'Latinas Vote': Latina Leaders Unite To Encourage Voter Turnout Ahead Of Presidential Election
The Dallas Latina empowerment organization called "Hey Chica!" is hosting events across Dallas County to encourage Latinas to cast their ballots in the 2020 presidential election.
Women wearing hot pink shirts that read ‘Latinas Vote’ gathered in front of the Oak Cliff Sub Courthouse during a warm Wednesday afternoon to pass out stickers and t-shirts. They were ready to inspire people to head to the polls.
As Election Day approaches, the Latina organization Hey Chica! is focusing on increasing Latina voter turnout in Dallas County.
“What we’re doing is providing a visual of Latina leadership,” said Melissa Alfaro, the executive director of Hey Chica! “We’re saying ‘Hey, you Latina voter, we’re out here to support you. We’re out here to cheer you on because what you are doing is important. You have power. And going to the ballot box is a way to stand in your power.”
"You have power. And going to the ballot box is a way to stand in your power."
Research shows Latinas have the power to play a decisive role in this year’s election. According to Pew Research Center, 55% of women who were eligible to vote cast their ballots during the 2018 midterm elections. Among Hispanics, Latinas showed up more to the polls.
Hey Chica! is making rounds throughout Dallas County, visiting polling locations in Irving, Garland, Oak Cliff, and Pleasant Grove and encouraging Latinas to cast their ballots. The group has invited several local leaders, including a handful of Democrats from the statehouse, to join them.
“It is not just about ‘hey come out and vote!’ It is about cultivating that power with Latinas throughout the years in leadership roles, and right now it is time to take that energy and translate it to the polls,” said Rebecca Acuña, the Texas State Director for the Joe Biden presidential campaign.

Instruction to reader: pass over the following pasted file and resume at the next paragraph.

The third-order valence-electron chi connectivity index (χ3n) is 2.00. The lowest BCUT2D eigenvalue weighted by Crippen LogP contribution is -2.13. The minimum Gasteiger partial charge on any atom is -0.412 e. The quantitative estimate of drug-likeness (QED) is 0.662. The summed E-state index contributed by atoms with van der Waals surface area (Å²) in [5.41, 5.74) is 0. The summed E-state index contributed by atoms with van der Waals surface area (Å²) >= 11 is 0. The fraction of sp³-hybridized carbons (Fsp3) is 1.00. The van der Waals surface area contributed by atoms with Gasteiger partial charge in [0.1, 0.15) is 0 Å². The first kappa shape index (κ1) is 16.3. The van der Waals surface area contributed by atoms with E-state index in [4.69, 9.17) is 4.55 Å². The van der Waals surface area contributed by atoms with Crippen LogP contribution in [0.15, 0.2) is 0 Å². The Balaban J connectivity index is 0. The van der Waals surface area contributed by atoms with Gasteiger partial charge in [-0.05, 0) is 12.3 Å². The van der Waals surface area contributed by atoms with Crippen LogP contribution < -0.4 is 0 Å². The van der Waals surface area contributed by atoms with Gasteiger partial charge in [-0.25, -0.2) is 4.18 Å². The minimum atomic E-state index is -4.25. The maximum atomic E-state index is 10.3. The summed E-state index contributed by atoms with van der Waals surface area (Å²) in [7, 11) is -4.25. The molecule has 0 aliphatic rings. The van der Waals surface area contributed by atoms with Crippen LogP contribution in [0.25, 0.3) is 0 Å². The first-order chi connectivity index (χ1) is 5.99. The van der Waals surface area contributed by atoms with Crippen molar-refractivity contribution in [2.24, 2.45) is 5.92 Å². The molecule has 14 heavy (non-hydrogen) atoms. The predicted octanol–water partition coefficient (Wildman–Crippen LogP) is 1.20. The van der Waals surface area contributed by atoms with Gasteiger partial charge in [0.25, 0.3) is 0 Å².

Acuña talked to many women who stopped at the booth about the importance of their vote.
“Political conversations are really driven by Latinas,” said Victoria Neave, a Texas State Representative that represents parts of East Dallas, Mesquite and Garland. ”Whether it’s sisters, cousins, or primas or little girls we want them to see that voting matters and that we can elect women who look like us.”
Neave, who’s running against Republican challenger Samuel Smith, adds that Latinas' voting power goes beyond their individual vote. They tend to encourage others, like their family.
Oak Cliff resident Mary Lou Paras came to the event with her 7-year-old granddaughter Makayla, who was on lunch break during online school.
“When I heard that all these Latina leaders that were in very important positions were getting together, I mean that alone was worthy of me coming out here because if I leave anything for my children, it is for them to participate,” Paras said.
Paras found the event on Facebook. She brought her granddaughter with her because it's important for her to show little Makayla that Latinas have a voice.
Got a tip? Alejandra Martinez is a Report For America corps member and writes about the economic impact of COVID-19 on marginalized communities for KERA News. Email Alejandra at firstname.lastname@example.org. You can follow Alejandra on Twitter @_martinez_ale.
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